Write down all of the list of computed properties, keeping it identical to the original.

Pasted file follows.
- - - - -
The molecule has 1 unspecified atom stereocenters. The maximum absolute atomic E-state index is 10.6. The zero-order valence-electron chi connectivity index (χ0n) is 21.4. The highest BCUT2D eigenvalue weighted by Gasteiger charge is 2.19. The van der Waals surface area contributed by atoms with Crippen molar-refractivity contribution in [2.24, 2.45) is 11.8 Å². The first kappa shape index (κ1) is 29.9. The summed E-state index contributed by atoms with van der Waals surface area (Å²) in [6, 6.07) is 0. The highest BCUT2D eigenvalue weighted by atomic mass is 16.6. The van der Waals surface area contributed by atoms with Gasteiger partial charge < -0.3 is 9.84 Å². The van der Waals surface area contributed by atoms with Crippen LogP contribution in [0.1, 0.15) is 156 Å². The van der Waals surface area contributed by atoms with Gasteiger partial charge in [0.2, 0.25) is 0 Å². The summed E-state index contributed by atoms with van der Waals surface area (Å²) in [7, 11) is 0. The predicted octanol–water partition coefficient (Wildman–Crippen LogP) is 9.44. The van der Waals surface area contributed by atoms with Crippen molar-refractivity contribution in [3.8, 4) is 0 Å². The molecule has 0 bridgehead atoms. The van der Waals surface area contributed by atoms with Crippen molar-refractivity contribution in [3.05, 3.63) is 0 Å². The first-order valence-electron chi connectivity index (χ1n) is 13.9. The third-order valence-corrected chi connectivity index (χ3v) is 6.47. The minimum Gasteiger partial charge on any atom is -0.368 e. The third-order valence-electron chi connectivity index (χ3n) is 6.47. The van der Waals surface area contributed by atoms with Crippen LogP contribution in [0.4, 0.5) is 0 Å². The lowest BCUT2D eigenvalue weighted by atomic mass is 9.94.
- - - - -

The molecule has 1 unspecified atom stereocenters. The maximum absolute atomic E-state index is 10.6. The zero-order valence-electron chi connectivity index (χ0n) is 21.4. The highest BCUT2D eigenvalue weighted by Gasteiger charge is 2.19. The van der Waals surface area contributed by atoms with Crippen molar-refractivity contribution in [2.24, 2.45) is 11.8 Å². The first kappa shape index (κ1) is 29.9. The summed E-state index contributed by atoms with van der Waals surface area (Å²) in [6, 6.07) is 0. The highest BCUT2D eigenvalue weighted by atomic mass is 16.6. The van der Waals surface area contributed by atoms with Gasteiger partial charge < -0.3 is 9.84 Å². The van der Waals surface area contributed by atoms with Crippen LogP contribution in [0.1, 0.15) is 156 Å². The van der Waals surface area contributed by atoms with Gasteiger partial charge in [0.2, 0.25) is 0 Å². The summed E-state index contributed by atoms with van der Waals surface area (Å²) in [7, 11) is 0. The predicted octanol–water partition coefficient (Wildman–Crippen LogP) is 9.44. The van der Waals surface area contributed by atoms with Crippen molar-refractivity contribution in [3.8, 4) is 0 Å². The molecule has 0 bridgehead atoms. The van der Waals surface area contributed by atoms with Crippen molar-refractivity contribution in [3.05, 3.63) is 0 Å². The first-order valence-electron chi connectivity index (χ1n) is 13.9. The third-order valence-corrected chi connectivity index (χ3v) is 6.47. The minimum Gasteiger partial charge on any atom is -0.368 e. The third-order valence-electron chi connectivity index (χ3n) is 6.47. The van der Waals surface area contributed by atoms with Crippen LogP contribution in [0.4, 0.5) is 0 Å². The lowest BCUT2D eigenvalue weighted by atomic mass is 9.94.